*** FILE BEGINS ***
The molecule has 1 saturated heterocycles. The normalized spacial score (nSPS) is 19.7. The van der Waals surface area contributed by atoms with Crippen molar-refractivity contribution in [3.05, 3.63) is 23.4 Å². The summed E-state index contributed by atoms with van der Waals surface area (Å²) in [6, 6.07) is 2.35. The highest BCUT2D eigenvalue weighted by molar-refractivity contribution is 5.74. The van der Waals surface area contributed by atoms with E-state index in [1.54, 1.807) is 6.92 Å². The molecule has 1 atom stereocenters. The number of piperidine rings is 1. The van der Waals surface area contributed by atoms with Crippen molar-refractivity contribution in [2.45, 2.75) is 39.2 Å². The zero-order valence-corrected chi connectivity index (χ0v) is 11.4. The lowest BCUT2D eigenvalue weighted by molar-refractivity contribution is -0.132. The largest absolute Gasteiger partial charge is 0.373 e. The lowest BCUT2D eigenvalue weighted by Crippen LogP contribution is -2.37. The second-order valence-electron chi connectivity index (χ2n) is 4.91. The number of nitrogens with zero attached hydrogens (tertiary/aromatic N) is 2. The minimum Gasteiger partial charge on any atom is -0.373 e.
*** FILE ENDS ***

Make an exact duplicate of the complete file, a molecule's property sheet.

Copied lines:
The molecule has 1 saturated heterocycles. The normalized spacial score (nSPS) is 19.7. The van der Waals surface area contributed by atoms with Crippen molar-refractivity contribution in [3.05, 3.63) is 23.4 Å². The summed E-state index contributed by atoms with van der Waals surface area (Å²) in [6, 6.07) is 2.35. The highest BCUT2D eigenvalue weighted by molar-refractivity contribution is 5.74. The van der Waals surface area contributed by atoms with E-state index in [1.54, 1.807) is 6.92 Å². The molecule has 1 atom stereocenters. The number of piperidine rings is 1. The van der Waals surface area contributed by atoms with Crippen molar-refractivity contribution in [2.45, 2.75) is 39.2 Å². The zero-order valence-corrected chi connectivity index (χ0v) is 11.4. The lowest BCUT2D eigenvalue weighted by molar-refractivity contribution is -0.132. The largest absolute Gasteiger partial charge is 0.373 e. The lowest BCUT2D eigenvalue weighted by Crippen LogP contribution is -2.37. The second-order valence-electron chi connectivity index (χ2n) is 4.91. The number of nitrogens with zero attached hydrogens (tertiary/aromatic N) is 2. The minimum Gasteiger partial charge on any atom is -0.373 e.